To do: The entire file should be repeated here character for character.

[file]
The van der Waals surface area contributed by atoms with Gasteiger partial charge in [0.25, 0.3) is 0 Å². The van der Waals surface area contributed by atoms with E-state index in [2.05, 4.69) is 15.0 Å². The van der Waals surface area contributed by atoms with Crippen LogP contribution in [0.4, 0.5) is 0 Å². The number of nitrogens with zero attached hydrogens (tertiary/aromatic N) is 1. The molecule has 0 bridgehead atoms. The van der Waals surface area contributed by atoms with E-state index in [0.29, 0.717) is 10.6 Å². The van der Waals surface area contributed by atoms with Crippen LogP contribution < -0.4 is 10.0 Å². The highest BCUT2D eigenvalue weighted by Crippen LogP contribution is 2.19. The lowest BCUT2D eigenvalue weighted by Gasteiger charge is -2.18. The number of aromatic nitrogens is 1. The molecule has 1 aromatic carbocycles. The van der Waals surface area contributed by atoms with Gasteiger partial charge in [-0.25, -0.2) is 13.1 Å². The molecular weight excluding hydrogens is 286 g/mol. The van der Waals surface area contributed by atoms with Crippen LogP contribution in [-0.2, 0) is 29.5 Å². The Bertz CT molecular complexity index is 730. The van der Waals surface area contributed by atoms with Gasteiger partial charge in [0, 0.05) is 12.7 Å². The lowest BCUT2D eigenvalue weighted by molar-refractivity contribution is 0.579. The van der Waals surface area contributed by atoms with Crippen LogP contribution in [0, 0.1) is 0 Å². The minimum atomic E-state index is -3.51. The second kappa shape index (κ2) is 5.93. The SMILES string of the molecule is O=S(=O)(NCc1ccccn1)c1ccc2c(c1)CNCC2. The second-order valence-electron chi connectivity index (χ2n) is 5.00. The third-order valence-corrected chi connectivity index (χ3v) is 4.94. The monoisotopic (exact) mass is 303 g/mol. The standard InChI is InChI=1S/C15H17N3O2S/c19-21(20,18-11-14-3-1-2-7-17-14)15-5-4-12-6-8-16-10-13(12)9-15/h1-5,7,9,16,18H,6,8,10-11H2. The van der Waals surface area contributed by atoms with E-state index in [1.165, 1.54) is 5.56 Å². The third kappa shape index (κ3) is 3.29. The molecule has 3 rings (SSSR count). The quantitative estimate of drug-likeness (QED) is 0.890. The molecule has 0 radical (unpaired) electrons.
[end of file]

The van der Waals surface area contributed by atoms with Gasteiger partial charge in [0.25, 0.3) is 0 Å². The van der Waals surface area contributed by atoms with E-state index in [2.05, 4.69) is 15.0 Å². The van der Waals surface area contributed by atoms with Crippen LogP contribution in [0.4, 0.5) is 0 Å². The number of nitrogens with zero attached hydrogens (tertiary/aromatic N) is 1. The molecule has 0 bridgehead atoms. The van der Waals surface area contributed by atoms with E-state index in [0.29, 0.717) is 10.6 Å². The van der Waals surface area contributed by atoms with Crippen LogP contribution < -0.4 is 10.0 Å². The highest BCUT2D eigenvalue weighted by Crippen LogP contribution is 2.19. The lowest BCUT2D eigenvalue weighted by Gasteiger charge is -2.18. The number of aromatic nitrogens is 1. The molecule has 1 aromatic carbocycles. The van der Waals surface area contributed by atoms with Gasteiger partial charge in [-0.25, -0.2) is 13.1 Å². The molecular weight excluding hydrogens is 286 g/mol. The van der Waals surface area contributed by atoms with Crippen LogP contribution in [-0.2, 0) is 29.5 Å². The Bertz CT molecular complexity index is 730. The van der Waals surface area contributed by atoms with Gasteiger partial charge in [0, 0.05) is 12.7 Å². The lowest BCUT2D eigenvalue weighted by molar-refractivity contribution is 0.579. The van der Waals surface area contributed by atoms with Crippen LogP contribution in [0, 0.1) is 0 Å². The minimum atomic E-state index is -3.51. The second kappa shape index (κ2) is 5.93. The SMILES string of the molecule is O=S(=O)(NCc1ccccn1)c1ccc2c(c1)CNCC2. The second-order valence-electron chi connectivity index (χ2n) is 5.00. The third-order valence-corrected chi connectivity index (χ3v) is 4.94. The monoisotopic (exact) mass is 303 g/mol. The standard InChI is InChI=1S/C15H17N3O2S/c19-21(20,18-11-14-3-1-2-7-17-14)15-5-4-12-6-8-16-10-13(12)9-15/h1-5,7,9,16,18H,6,8,10-11H2. The van der Waals surface area contributed by atoms with E-state index in [1.165, 1.54) is 5.56 Å². The third kappa shape index (κ3) is 3.29. The molecule has 3 rings (SSSR count). The quantitative estimate of drug-likeness (QED) is 0.890. The molecule has 0 radical (unpaired) electrons.